The Ekumeku became a formidable force in Igbo land and was a great source of nationalism for the Anioma people. It also served as a uniting cord that held together various towns who were independent of each other in the past. The Igbos were a republican people and each town had a leadership that was drawn from its oldest of men and families.

The war would have lasted longer, and possibly ended in a British defeat, if the Anioma people had equivalent fire power, and had more allies from other great Igbo kingdoms and towns. But even at that point, other tribes were facing the British on their own.

After almost 20 years of battle, British decided to strike with great force. In December 1902, they sent a powerful expedition to Anioma. A great number of towns were destroyed. Civilians and soldiers alike were killed; their leaders were arrested and imprisoned.

After this, the British were sure that they had suppressed the Ekumeku military cult, and that victory was theirs.

The British officers boasted: “the Ekumeku and other secret societies have been completely broken.”

To their greatest surprise, two years later, in 1904, the fearless Ekumeku rose again. The Igbo are a proud and egalitarian people. They don’t go down that easily.

When the Ekumeku started their renewed campaign, they changed tactics, and abandoned the guerrilla warfare style of 1989, for individual defense of each town.

The last battle began in 1909. There was a succession dispute in Ogwashi-ukwu, the British tried to remove the rightful king& enthrone someone else. Nzekwe, the son of the last Obi, sensed the plot of the British and went to war with them to fight for his inheritance.

On November 2nd 1909, the British sent an expedition to Ogwashi-ukwu to capture him, but they failed. No amount of fire power at that point could defeat or quench the sympathy and dedication of the people towards the Ekumeku.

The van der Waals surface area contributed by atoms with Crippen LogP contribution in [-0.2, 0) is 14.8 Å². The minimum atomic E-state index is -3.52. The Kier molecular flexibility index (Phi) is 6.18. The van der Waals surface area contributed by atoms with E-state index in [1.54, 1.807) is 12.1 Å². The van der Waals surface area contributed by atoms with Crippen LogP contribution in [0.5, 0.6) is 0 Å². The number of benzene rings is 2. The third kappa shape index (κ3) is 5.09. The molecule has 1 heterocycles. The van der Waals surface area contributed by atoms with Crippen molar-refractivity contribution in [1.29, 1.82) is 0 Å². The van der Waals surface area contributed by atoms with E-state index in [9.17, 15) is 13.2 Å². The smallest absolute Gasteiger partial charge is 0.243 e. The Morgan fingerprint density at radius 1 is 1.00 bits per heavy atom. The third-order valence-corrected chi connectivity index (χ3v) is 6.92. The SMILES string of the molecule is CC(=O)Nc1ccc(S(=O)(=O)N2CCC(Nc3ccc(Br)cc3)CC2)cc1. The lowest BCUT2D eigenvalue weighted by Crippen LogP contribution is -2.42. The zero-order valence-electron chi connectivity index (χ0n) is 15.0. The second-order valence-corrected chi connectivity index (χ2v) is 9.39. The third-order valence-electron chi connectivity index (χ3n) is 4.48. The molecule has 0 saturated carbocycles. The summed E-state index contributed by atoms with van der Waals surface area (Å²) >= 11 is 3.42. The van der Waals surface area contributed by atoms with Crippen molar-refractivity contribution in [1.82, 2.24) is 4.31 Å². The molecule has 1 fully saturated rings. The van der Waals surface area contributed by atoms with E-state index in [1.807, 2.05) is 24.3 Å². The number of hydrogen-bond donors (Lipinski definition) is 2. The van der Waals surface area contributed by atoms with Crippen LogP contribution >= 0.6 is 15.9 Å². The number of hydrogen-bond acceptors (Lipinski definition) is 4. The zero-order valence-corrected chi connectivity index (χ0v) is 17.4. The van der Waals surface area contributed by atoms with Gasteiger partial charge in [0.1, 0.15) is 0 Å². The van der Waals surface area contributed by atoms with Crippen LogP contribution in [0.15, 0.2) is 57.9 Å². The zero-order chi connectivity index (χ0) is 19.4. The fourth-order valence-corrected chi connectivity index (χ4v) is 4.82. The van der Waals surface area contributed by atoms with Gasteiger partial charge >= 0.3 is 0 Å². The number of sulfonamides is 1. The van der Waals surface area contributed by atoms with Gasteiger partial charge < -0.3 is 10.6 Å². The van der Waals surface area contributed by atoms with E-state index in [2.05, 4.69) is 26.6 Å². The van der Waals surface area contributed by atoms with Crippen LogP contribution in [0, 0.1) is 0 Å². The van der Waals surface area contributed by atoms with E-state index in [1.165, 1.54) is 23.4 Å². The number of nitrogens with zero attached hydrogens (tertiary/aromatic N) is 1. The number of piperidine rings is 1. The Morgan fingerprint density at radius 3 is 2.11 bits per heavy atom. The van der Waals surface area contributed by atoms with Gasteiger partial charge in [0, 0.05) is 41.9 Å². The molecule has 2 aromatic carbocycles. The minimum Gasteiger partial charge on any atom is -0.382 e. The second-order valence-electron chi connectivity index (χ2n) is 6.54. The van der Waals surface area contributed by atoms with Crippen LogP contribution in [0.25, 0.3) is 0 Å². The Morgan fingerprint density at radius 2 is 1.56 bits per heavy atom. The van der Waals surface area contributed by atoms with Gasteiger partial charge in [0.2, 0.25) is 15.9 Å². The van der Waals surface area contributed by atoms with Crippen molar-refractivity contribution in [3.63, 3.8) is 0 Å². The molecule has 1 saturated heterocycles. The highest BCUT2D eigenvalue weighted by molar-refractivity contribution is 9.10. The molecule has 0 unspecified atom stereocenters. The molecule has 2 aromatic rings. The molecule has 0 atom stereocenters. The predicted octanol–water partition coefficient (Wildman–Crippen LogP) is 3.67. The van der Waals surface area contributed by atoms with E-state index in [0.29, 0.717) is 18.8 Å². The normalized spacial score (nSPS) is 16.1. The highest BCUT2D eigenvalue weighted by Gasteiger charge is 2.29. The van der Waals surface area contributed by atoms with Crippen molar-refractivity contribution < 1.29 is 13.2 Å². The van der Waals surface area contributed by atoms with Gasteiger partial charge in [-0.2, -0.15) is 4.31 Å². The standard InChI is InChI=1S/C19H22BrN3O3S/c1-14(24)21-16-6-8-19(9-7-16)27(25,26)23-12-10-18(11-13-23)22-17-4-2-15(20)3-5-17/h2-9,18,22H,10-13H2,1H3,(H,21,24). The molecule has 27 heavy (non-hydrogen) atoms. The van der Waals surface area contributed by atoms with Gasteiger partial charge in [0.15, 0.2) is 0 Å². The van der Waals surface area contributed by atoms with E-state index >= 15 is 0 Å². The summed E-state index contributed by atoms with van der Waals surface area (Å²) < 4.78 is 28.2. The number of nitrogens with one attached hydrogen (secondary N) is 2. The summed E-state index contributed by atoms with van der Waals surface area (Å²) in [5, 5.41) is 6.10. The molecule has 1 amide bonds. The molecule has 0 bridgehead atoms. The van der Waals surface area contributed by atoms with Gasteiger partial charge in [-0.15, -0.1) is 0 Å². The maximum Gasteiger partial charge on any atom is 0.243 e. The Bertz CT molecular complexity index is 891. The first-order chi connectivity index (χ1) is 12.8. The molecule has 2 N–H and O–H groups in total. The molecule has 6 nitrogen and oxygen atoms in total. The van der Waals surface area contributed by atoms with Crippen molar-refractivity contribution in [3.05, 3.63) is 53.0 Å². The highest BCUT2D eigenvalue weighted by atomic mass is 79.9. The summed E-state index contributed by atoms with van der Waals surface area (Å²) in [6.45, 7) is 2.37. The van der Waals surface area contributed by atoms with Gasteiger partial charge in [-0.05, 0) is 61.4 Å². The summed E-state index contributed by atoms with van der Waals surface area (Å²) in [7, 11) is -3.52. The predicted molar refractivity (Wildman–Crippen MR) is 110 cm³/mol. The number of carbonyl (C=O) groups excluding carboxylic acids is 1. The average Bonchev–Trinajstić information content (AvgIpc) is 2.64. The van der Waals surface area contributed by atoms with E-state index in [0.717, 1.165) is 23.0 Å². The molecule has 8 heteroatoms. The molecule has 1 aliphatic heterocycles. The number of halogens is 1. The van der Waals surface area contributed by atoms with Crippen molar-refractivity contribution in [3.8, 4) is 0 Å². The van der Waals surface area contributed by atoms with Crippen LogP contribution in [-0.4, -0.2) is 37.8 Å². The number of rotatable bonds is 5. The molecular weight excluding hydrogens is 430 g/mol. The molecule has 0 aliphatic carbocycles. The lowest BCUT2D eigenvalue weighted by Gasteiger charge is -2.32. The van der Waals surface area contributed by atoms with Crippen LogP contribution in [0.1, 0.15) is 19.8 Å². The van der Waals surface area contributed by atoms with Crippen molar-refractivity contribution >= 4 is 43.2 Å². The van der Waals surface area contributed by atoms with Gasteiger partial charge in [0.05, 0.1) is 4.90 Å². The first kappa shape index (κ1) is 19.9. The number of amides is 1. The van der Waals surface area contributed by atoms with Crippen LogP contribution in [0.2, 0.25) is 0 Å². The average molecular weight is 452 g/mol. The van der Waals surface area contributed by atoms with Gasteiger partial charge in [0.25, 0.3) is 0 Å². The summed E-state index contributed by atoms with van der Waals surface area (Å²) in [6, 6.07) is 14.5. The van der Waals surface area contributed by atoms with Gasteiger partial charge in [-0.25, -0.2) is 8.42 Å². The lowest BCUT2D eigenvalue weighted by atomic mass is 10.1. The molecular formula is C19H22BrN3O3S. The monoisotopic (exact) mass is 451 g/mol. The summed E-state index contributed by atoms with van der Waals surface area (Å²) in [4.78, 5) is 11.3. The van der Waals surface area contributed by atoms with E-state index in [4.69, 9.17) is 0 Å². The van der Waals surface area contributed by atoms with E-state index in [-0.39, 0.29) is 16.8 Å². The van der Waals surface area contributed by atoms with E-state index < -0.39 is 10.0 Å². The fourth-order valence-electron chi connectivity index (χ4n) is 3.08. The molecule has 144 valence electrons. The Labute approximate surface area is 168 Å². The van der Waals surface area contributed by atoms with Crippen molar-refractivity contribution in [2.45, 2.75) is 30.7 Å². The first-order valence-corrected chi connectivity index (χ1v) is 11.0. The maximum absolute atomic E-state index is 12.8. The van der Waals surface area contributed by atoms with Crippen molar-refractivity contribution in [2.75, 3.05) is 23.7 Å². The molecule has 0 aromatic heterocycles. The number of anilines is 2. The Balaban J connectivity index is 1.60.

In Asaba, the sympathy for the Ekumeku was so high that the people had a disposition to throw off the already British government in certain parts.

At the time, the acting Lieutenant-governor of the Southern provinces sent an agitated telegram to Lagos. It read: “Whole country is above are… is the state of rebellion.”

After this, reinforcements were sent from Lokoja, for another confrontation at Akegbe.

The war raged on, till 1914, when the Ekumeku movement was defeated. That was the same year, the Northern and Southern protectorates of Nigeria were joined as one country in 1914. The day Nigeria was formed.

Some of the heroes of that 31-year war included Dunwku Isus of Onicha-Olona, Nwabuzo Iyogolo of Ogwashi-Ukwu, Awuno Ugbo, Obi of Akumazi, Aggambu Oshue of Igbouzo, the Idabọ of Isele-Uku, Ochei Aghaeze of Onicha-olona, Abuzu of Idumuje-Uno, Idegwu Otokpoike of Ubulu-Ukwu.

These men are remembered in Anioma land till date.

The Ekumeku war remains one of most bravely fought wars and campaign against British rule and plundering. It later inspired other rebellions around Africa, such as the Mau Mau of Kenya. The Ekumeku have long been defeated, but no matter how far we travel in time, history always remembers that a brave tribe defended their ancestry, heritage and legacy against the tyranny of Wilberforce.

Till date, in Nigeria, the Igbo remain one of the few tribes that still resist British rule over them and their resources. Have you seen why the British supported Nigeria to wipe away Igbo during 1967—1970 genocide? Have you seen why they supplied arms to Nigeria?